Historian David Humphrey wanted information on Region live entertainment during the 1970s venues. Leroy’s Hot Stuff in the town of Porter came to mind. Mike Bayer and I saw blues entertainer Duke Tomatoe there a quarter century ago. Prior to 1990, it was called Randler’s. Mike and Bertha Randler, who moved to Chesterton in 1919, started Randler’s Barbeque in 1932 on Highway 20 between Wagner Road and Oak Hill Road (where Leroy’s now is). After Mike died in 1938, son William ran it, followed by William’s brother Chuck, who also operated Porter Garage from 1947 to 1969. Duke Tomatoe, born in 1947, lives near Indianapolis and continues to play at Leroy’s every year or so.
I expressed disappointment to the friendly Redhawk Café manager that at missing the cinco de mayo taco specials, so she had the ingredients made up especially for me. They were great. Education professors Matthew Benus and Glenn Lauzon hung around to chat even though they’d finished eating by the time I arrived. Glenn is hoping my son Dave, an IUN UTEP grad, will take part in an upcoming brainstorming session on how to improve the program.
Ken Parr; photo by Jeff Manes
In his SALT column Jeff Manes wrote that after his intended subject, a wig sales person, was a no-show, he pulled into 18th Street Brewery in Miller and interviewed a guy in a Jonathan Toews jersey watching a Blackhawks game. He led with – what else? – a quote from the film “Slap Shot.” Ken Parr turned out to be a science teacher at Fegely Middle School in Portage. An army veteran and bicyclist, Parr told Manes that he attended Chi-Town Shooters games in Dyer during the two years (2008-2010) the minor league team was in existence. The first time Parr attended a Blackhawks game – in old Chicago Stadium – he was terrified to discover that virtually everyone else in the crowd was white. Manes responded with this anecdote:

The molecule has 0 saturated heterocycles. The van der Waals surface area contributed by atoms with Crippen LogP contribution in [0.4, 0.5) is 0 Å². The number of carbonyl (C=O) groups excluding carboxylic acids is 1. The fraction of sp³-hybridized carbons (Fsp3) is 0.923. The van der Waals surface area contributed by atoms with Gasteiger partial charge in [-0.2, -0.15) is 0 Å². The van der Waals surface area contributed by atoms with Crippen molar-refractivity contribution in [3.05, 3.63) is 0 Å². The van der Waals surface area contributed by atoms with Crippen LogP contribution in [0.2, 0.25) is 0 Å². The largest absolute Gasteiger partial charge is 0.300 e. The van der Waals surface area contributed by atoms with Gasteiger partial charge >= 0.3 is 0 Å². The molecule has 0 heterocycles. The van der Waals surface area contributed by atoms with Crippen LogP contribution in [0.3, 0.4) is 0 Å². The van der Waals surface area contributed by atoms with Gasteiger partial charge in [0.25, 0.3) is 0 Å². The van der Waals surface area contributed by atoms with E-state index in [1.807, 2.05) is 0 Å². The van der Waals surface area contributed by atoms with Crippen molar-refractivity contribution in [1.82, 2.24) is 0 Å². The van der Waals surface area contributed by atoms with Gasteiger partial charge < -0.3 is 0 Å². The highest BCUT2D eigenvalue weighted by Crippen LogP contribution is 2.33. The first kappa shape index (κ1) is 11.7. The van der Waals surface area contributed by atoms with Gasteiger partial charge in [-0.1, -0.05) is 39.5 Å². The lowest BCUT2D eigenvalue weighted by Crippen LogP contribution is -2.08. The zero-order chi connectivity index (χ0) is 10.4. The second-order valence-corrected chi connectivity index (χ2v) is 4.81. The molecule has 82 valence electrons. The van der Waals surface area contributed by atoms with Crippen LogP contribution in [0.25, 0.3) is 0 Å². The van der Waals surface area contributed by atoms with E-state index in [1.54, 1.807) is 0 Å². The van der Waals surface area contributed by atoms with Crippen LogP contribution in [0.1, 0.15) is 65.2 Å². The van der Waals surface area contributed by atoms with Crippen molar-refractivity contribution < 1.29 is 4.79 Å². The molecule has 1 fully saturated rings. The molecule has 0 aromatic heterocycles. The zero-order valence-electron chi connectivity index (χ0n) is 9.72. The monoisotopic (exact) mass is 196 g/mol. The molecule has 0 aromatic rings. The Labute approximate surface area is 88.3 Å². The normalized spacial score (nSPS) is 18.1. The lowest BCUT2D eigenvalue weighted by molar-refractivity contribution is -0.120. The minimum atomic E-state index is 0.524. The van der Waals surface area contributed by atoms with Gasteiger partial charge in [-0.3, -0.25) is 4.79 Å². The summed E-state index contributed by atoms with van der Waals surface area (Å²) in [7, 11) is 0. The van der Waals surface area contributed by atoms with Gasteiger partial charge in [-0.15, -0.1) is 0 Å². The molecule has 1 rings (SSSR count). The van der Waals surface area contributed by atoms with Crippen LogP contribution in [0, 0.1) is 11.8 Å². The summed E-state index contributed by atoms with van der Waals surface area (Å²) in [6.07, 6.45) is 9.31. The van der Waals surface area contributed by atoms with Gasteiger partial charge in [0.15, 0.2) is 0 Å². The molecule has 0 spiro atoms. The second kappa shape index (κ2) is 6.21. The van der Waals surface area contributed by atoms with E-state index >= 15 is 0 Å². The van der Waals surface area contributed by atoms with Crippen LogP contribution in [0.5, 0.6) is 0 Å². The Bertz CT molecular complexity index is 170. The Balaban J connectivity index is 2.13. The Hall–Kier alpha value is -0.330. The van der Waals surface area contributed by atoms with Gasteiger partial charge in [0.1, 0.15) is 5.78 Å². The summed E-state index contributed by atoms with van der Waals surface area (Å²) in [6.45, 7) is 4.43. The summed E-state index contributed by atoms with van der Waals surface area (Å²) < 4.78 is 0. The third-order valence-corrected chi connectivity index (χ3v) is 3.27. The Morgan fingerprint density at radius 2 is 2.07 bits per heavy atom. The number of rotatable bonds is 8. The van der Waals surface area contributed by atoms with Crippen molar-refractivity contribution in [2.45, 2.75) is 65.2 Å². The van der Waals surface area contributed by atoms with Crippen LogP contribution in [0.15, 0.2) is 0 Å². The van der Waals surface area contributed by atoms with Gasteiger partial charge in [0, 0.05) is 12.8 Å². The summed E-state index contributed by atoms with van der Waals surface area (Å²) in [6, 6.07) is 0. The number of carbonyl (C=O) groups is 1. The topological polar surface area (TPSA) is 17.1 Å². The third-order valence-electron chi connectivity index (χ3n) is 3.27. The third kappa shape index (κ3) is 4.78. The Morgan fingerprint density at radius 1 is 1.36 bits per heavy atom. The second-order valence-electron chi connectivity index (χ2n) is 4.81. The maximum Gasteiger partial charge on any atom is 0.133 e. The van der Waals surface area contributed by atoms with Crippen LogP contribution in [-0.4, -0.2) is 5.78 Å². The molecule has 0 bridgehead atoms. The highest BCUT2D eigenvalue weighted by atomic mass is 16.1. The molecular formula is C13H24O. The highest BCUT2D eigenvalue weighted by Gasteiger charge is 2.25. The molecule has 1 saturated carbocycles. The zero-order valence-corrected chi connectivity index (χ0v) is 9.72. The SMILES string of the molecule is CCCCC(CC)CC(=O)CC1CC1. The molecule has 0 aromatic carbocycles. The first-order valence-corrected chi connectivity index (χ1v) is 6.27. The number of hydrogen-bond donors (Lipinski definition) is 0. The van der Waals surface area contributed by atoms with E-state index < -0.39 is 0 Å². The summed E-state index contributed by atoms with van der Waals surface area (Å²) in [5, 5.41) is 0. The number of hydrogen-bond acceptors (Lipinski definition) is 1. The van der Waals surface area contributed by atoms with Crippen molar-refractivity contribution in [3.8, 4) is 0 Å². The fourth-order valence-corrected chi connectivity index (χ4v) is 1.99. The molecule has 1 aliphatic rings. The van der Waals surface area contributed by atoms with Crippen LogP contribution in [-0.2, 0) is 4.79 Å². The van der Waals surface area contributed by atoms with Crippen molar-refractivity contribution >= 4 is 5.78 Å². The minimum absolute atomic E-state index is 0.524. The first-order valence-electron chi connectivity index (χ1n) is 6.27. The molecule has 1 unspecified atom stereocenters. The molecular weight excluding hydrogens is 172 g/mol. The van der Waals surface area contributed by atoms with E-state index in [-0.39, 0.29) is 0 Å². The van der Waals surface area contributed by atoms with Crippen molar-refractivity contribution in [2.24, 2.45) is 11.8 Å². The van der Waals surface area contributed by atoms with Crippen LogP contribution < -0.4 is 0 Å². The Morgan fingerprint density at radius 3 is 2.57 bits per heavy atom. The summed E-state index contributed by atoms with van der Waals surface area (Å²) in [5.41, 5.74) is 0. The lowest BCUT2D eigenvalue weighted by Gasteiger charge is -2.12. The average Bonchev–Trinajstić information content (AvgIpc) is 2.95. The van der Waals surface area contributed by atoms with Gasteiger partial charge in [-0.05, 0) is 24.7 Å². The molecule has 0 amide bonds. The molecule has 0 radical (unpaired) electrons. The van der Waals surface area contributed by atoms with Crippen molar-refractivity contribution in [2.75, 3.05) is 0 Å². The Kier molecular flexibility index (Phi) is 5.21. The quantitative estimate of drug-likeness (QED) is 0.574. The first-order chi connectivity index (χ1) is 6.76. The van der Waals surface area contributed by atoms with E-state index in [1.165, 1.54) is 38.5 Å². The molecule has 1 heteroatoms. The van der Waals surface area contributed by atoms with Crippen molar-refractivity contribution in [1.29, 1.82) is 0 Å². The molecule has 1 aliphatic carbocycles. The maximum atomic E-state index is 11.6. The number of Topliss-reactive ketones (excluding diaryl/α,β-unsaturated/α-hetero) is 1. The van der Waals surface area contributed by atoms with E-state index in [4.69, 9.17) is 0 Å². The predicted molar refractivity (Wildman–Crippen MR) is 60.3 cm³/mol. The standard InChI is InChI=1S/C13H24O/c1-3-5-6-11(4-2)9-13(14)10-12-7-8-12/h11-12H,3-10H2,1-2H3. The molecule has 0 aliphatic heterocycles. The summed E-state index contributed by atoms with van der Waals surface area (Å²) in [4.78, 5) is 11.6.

A buddy of mine from East Chicago was always a big high school basketball fan. Still is. He told me of the time he traveled on a fan bus to Lafayette to watch East Chicago Washington play in semi-state competition. I think the games were played at Mackey Arena. My friend told me: “Jeff, I stood up and gazed around at that crowd and it looked like a big white dog with one black ear. Us folks from E.C. was the ear.”
celebrating Cinco de Mayo: Missy Brush & Dick and Donna Jeary